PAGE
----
Conference abstract

Evaluation of measles surveillance system in Enugu State, South - East Nigeria, 2010 - 2015

Pan African Medical Journal - Conference Proceedings. 2018:8(94).12 Dec 2018.
doi: 10.11604/pamj-cp.2018.8.94.675

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Keywords: Measles, surveillance, system, evaluation
Opening ceremony

Evaluation of measles surveillance system in Enugu State, South - East Nigeria, 2010 - 2015

Uchechukwu Joel Okenwa1,&, Olufemi Ajumobi1, Adefisoye Adewole1, Patrick Nguku1, Okechukwu Ossai2

1Nigerian Field Epidemiology and Laboratory Training Programme, Abuja, Nigeria, 2Department of Public Health, Ministry of Health, Enugu, Nigeria

&Corresponding author
Uchechukwu Joel Okenwa, Nigeria Field Epidemiology and Laboratory Training Programme, Abuja, Nigeria

Abstract

Introduction: measles remains one of the leading causes of death among young children globally, despite the availability of a safe and effective vaccine. The disease is endemic in Nigeria. In 2005, measles case-based surveillance was introduced in Nigeria. Hence, between January and March 2017, we evaluated Enugu State Measles Surveillance System in order to describe the various attributes of the system, determine whether the system is meeting its set public health objectives, identify gaps in the surveillance system and recommend appropriate measures for improvement.

Methods: we analyzed the measles case-based surveillance data between 2010 and 2015. Primary data were collected from relevant State officers using standardized questionnaires. We evaluated the performance of the surveillance system using CDC updated guidelines 2001, to determine the relevance, effectiveness and impact of the system in the light of its set objectives. We used Epi-info 7.2 and Microsoft excel for analysis.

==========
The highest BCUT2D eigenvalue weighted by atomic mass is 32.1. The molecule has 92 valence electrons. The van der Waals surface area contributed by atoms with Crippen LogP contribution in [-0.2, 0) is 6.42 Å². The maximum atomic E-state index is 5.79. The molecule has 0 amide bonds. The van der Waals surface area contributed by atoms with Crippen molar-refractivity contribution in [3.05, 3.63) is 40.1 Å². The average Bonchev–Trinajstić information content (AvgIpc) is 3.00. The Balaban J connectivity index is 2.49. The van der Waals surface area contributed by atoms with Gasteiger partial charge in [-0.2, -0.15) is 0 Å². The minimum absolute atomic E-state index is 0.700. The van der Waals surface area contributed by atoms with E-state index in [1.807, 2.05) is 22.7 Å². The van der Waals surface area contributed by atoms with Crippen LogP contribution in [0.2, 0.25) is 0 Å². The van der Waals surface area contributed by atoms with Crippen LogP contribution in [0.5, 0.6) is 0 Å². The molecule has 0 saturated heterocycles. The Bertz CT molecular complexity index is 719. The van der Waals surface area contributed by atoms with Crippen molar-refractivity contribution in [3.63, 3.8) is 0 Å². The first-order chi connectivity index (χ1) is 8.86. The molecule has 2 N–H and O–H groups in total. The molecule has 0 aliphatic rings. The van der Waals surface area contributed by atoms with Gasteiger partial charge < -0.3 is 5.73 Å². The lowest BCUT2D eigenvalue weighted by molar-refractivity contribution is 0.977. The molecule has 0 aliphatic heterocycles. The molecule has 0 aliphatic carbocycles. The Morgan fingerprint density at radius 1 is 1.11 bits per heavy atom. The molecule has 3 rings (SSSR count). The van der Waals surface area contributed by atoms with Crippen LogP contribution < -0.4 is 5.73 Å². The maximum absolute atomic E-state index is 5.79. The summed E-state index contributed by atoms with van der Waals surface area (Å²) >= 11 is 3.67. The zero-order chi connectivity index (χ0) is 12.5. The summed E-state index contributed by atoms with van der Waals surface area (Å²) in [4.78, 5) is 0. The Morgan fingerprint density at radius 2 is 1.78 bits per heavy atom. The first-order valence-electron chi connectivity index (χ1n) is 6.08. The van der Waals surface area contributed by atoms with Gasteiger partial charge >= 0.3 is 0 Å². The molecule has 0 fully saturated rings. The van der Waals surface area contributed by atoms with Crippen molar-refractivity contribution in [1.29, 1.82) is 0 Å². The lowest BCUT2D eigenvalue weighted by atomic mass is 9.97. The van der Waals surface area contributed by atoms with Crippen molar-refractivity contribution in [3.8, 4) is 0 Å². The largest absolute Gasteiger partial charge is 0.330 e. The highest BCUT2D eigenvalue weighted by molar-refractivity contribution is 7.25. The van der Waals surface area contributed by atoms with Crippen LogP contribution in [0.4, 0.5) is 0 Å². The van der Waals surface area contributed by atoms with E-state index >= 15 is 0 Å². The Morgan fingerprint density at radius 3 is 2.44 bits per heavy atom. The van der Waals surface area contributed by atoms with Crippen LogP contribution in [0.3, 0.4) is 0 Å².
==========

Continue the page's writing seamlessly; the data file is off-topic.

Results: twelve percent of the 1180 reported cases tested positive for Measles IgM with 0.7% case fatality rate. 58% of the confirmed cases occurred in children less than 5 years old and 80% of them were rural dwellers. The highest reported cases of 20% and 26% occurred in 2011 and 2015 respectively. The highest annualized incidence of confirmed cases per 10,000 population was 13.5 in 2011 and the lowest was 1.2 in 2015. The State was able to meet the target for most of the performance indicators. However, less than 15% of blood specimens collected from suspected cases arrived laboratory timely except for the 50% in 2010. The system was rated useful, simple, flexible, and acceptable but more training is required. 18% of the data was missing and the system was donor driven. The Predictive Value Positive was less than 25% across the years under review. Few private health facilities were involved.

Conclusion: the system was useful, simple, flexible, acceptable, and meets its objectives. However, the system was unstable with suboptimal data quality and timeliness of arrival of samples to laboratory and representativeness needs further improvement. Training of operators and sensitization of private facilities is crucial.